From Bloomberg.com, updated Nov 08, by Peter Hirschberg:
Israeli leaders have become accustomed to President George W. Bush's reticence to push them into making tough decisions. In Barack Obama, they are bracing for a president who may not be so accommodating.
Obama's plan to engage Iran in direct negotiations over the Shiite Muslim state's drive to enrich uranium to produce nuclear weapons could limit Israel's option to use military force to block the program. And his pledge to be actively involved in peace talks between Israel and the Palestinians could lead him to exert pressure against settlement-building and travel restrictions on the Palestinians in the West Bank.
"There could be more pressure on Israel to take more risks, like removing security checkpoints in the West Bank,'' said Efraim Inbar, director of the Begin-Sadat Center for Strategic Studies at Bar-Ilan University near Tel Aviv. "The Iranians will exploit Obama's willingness to talk to them to play for time.''
As Obama prepares his transition, Israeli politics are in a state of limbo brought on by Foreign Minister and Kadima leader Tzipi Livni's inability to form a governing coalition. The move sparked national elections, which will be held in February 2009.
Opinion polls show Livni and Likud opposition leader Benjamin Netanyahu in a tight race. A poll in the Haaretz newspaper on Oct. 31 showed Likud and Kadima winning 31 seats each in the 120-seat parliament.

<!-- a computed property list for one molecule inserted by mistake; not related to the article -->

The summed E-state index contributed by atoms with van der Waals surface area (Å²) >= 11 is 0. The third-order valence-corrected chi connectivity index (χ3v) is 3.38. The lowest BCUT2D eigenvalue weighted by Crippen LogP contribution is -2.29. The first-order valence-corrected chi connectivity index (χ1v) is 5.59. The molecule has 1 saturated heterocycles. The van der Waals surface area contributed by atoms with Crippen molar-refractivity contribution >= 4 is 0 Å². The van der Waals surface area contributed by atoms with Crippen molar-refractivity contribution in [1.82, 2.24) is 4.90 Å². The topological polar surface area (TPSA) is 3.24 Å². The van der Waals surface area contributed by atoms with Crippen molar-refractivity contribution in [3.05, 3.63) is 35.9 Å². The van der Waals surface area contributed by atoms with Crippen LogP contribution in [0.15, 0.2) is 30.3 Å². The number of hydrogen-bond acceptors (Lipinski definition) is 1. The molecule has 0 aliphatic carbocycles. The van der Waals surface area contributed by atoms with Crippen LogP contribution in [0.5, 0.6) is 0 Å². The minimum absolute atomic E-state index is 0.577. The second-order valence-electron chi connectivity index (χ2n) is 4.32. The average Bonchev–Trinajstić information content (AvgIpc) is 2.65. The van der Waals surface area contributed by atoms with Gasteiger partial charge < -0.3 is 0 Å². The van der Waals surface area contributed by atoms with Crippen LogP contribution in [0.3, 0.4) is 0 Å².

...When Obama visited Israel in July, he said he would not wait "until a few years into my term or my second term'' to get the Israeli-Palestinian peace process moving. He has also said that Israel will have to make concessions if it wants to reach an agreement with the Palestinians over the status of Jerusalem, the fate of Palestinian refugees and the borders of an independent Palestinian state. "Israel will have some heavy stones to carry,'' Obama said in remarks to the American Israel Public Affairs Committee in Washington in May.
In addition to Israel's political stalemate, Obama will have to decide how to deal with the Islamic Hamas movement, which seized control of Gaza in June last year, routing the forces of Palestinian Authority President Mahmoud Abbas. Hamas, which had won parliamentary elections in January 2006, refuses to recognize Israel and has said it will not abide by previous
...Up at Night
Obama has raised concerns in Israel that he will be more sympathetic to the Palestinians than was Bush. "To be honest, Obama doesn't make us sleep well at night,'' Eitan Haber, who was a senior aide and negotiator for former Prime Minister Yitzhak Rabin, wrote in the Yediot Ahronot newspaper last month. "We are about to see a president who has nothing to do with Judaism, Jews, and the State of Israel.'' ...